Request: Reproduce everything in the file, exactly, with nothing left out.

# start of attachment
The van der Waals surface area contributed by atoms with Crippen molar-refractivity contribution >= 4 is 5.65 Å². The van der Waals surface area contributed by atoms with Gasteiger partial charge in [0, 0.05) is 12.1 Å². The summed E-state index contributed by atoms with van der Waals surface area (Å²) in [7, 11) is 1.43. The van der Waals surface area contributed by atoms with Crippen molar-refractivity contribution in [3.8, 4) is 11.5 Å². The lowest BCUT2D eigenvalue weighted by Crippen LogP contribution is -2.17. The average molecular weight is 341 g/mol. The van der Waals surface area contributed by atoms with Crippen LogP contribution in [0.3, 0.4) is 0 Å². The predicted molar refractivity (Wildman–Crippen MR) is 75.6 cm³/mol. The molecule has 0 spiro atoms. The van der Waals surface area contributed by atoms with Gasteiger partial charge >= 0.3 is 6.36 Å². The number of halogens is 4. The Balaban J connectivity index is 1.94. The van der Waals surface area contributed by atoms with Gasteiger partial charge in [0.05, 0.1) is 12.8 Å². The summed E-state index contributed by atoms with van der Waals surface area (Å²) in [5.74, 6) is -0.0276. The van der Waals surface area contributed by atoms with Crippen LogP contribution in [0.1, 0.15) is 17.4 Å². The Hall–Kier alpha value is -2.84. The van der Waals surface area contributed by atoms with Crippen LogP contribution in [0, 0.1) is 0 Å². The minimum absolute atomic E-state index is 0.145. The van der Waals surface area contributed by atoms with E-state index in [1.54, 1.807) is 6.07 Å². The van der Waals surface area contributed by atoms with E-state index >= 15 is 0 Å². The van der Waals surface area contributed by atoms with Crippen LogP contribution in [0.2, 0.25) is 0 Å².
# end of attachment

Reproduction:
The van der Waals surface area contributed by atoms with Crippen molar-refractivity contribution >= 4 is 5.65 Å². The van der Waals surface area contributed by atoms with Gasteiger partial charge in [0, 0.05) is 12.1 Å². The summed E-state index contributed by atoms with van der Waals surface area (Å²) in [7, 11) is 1.43. The van der Waals surface area contributed by atoms with Crippen molar-refractivity contribution in [3.8, 4) is 11.5 Å². The lowest BCUT2D eigenvalue weighted by Crippen LogP contribution is -2.17. The average molecular weight is 341 g/mol. The van der Waals surface area contributed by atoms with Crippen LogP contribution in [0.3, 0.4) is 0 Å². The predicted molar refractivity (Wildman–Crippen MR) is 75.6 cm³/mol. The molecule has 0 spiro atoms. The van der Waals surface area contributed by atoms with Gasteiger partial charge >= 0.3 is 6.36 Å². The number of halogens is 4. The Balaban J connectivity index is 1.94. The van der Waals surface area contributed by atoms with Gasteiger partial charge in [0.05, 0.1) is 12.8 Å². The summed E-state index contributed by atoms with van der Waals surface area (Å²) in [5.74, 6) is -0.0276. The van der Waals surface area contributed by atoms with Crippen LogP contribution in [0.1, 0.15) is 17.4 Å². The Hall–Kier alpha value is -2.84. The van der Waals surface area contributed by atoms with Crippen LogP contribution in [0, 0.1) is 0 Å². The minimum absolute atomic E-state index is 0.145. The van der Waals surface area contributed by atoms with E-state index in [1.54, 1.807) is 6.07 Å². The van der Waals surface area contributed by atoms with E-state index >= 15 is 0 Å². The van der Waals surface area contributed by atoms with Crippen LogP contribution in [0.2, 0.25) is 0 Å².